* AstraZeneca CEO may seek to add products to pipeline
* Strategy won't shift if any near-term products fail
* "Scale does not necessarily equal innovation" - Brennan
By Lisa Richwine
WASHINGTON, March 27 Drugmaker AstraZeneca Plc
(AZN.L) (AZN.N) does not need to follow rivals with a large
acquisition but may try to add products to its pipeline, the
company's chief executive said on Friday.
AstraZeneca CEO David Brennan said he did not see his
company joining a recent trend of major consolidation in the
"I don't believe we need to engage in a large transaction,"
Brennan told reporters when asked about his company's merger
Brennan touted six near-term new product opportunities for
the company and said he would "not necessarily" shift his
strategy if any of the drugs failed.
He said he "would be interested in acquiring things to
enhance our pipeline," but they would be "on the smaller side,
not on the larger side."
Major drug company mergers are underway in the United
States with Merck & Co Inc's (MRK.N) move to buy
Schering-Plough Corp SGP.N for $41 billion just six weeks
after Pfizer Inc's (PFE.N) $68 billion purchase of Wyeth
European companies including AstraZeneca, GlaxoSmithKline
PLC (GSK.L) and Sanofi-Aventis (SASY.PA) have shown no signs of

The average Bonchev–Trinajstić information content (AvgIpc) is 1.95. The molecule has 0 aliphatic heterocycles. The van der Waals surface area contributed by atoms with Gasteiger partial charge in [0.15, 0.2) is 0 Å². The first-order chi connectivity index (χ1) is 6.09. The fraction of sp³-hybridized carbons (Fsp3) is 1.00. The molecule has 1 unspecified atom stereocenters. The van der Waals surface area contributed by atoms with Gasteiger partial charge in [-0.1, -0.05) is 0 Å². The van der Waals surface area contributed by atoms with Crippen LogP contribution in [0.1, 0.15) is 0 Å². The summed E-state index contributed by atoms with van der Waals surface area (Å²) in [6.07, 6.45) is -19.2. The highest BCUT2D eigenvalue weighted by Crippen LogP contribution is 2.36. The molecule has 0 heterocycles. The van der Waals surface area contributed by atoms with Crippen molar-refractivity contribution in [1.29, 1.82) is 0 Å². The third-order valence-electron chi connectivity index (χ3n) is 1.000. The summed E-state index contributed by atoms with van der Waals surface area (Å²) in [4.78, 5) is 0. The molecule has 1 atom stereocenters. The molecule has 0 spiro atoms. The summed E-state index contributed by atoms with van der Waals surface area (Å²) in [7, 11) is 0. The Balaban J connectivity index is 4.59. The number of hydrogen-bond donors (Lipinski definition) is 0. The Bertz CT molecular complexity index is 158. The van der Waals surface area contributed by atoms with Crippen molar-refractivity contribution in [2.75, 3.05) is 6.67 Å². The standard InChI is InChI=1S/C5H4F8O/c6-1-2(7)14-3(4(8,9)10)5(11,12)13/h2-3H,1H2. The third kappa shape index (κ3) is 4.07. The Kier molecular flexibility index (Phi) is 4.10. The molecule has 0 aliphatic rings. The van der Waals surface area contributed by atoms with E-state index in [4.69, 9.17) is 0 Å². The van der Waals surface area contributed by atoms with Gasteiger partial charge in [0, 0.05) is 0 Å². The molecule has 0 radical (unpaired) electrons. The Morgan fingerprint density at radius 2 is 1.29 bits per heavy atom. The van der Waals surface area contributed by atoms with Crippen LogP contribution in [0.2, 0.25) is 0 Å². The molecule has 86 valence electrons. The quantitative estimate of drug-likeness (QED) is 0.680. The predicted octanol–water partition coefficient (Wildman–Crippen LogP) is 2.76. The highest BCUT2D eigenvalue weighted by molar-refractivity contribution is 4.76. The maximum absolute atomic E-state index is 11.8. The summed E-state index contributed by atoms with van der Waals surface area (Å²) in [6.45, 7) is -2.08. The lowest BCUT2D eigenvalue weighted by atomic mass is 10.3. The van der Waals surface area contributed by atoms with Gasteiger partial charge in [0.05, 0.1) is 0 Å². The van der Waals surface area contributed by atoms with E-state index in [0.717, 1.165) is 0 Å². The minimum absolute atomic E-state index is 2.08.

Companies on both sides of the Atlantic face slowing drug
sales, looming patent expirations and sliding prices as
politicians ratchet up pressure on the industry.
AstraZeneca itself is a perennial rumored takeover target
but analysts say uncertainty over patent expirations on key
cholesterol drug Crestor may dissuade buyers.
Brennan said AstraZeneca was well-positioned with six new
products expected to be under consideration by U.S. regulators
this year, including blood-thinner Brilinta and lung cancer
"I don't believe we're missing any technology right now,"
Brennan said when asked about potential product acquisitions or
Brennan said smaller companies still were able to compete
against drug giants and the recent mergers had not changed the
"Scale does not necessarily equal innovation," he said.
(Reporting by Lisa Richwine; editing by John Wallace and Carol